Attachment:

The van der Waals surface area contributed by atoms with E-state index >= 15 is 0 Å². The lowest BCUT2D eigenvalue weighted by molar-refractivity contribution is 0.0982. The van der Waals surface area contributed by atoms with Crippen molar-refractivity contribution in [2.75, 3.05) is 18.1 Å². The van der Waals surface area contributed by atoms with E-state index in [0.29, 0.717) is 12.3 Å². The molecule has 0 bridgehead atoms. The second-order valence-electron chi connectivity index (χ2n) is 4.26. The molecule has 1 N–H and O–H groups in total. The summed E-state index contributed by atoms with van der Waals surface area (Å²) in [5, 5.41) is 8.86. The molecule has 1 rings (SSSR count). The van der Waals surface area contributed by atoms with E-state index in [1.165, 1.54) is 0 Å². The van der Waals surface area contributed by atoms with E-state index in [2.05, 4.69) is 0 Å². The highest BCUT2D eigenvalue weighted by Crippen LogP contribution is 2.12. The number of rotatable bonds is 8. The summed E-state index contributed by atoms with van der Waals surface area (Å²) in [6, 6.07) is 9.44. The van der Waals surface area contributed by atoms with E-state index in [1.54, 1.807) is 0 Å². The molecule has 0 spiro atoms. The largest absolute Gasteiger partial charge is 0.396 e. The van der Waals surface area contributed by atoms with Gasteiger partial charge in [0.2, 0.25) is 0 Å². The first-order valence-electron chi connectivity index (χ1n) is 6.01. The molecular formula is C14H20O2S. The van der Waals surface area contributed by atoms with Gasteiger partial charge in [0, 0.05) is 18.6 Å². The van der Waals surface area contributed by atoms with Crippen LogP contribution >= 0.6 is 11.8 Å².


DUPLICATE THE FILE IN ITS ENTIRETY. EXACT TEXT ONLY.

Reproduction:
The van der Waals surface area contributed by atoms with E-state index >= 15 is 0 Å². The lowest BCUT2D eigenvalue weighted by molar-refractivity contribution is 0.0982. The van der Waals surface area contributed by atoms with Crippen molar-refractivity contribution in [2.75, 3.05) is 18.1 Å². The van der Waals surface area contributed by atoms with E-state index in [0.29, 0.717) is 12.3 Å². The molecule has 0 bridgehead atoms. The second-order valence-electron chi connectivity index (χ2n) is 4.26. The molecule has 1 N–H and O–H groups in total. The summed E-state index contributed by atoms with van der Waals surface area (Å²) in [5, 5.41) is 8.86. The molecule has 1 rings (SSSR count). The van der Waals surface area contributed by atoms with E-state index in [1.165, 1.54) is 0 Å². The van der Waals surface area contributed by atoms with E-state index in [2.05, 4.69) is 0 Å². The highest BCUT2D eigenvalue weighted by Crippen LogP contribution is 2.12. The number of rotatable bonds is 8. The summed E-state index contributed by atoms with van der Waals surface area (Å²) in [6, 6.07) is 9.44. The van der Waals surface area contributed by atoms with E-state index in [1.54, 1.807) is 0 Å². The molecule has 0 spiro atoms. The largest absolute Gasteiger partial charge is 0.396 e. The van der Waals surface area contributed by atoms with Gasteiger partial charge in [0.2, 0.25) is 0 Å². The first-order valence-electron chi connectivity index (χ1n) is 6.01. The molecular formula is C14H20O2S. The van der Waals surface area contributed by atoms with Gasteiger partial charge in [0, 0.05) is 18.6 Å². The van der Waals surface area contributed by atoms with Crippen LogP contribution >= 0.6 is 11.8 Å².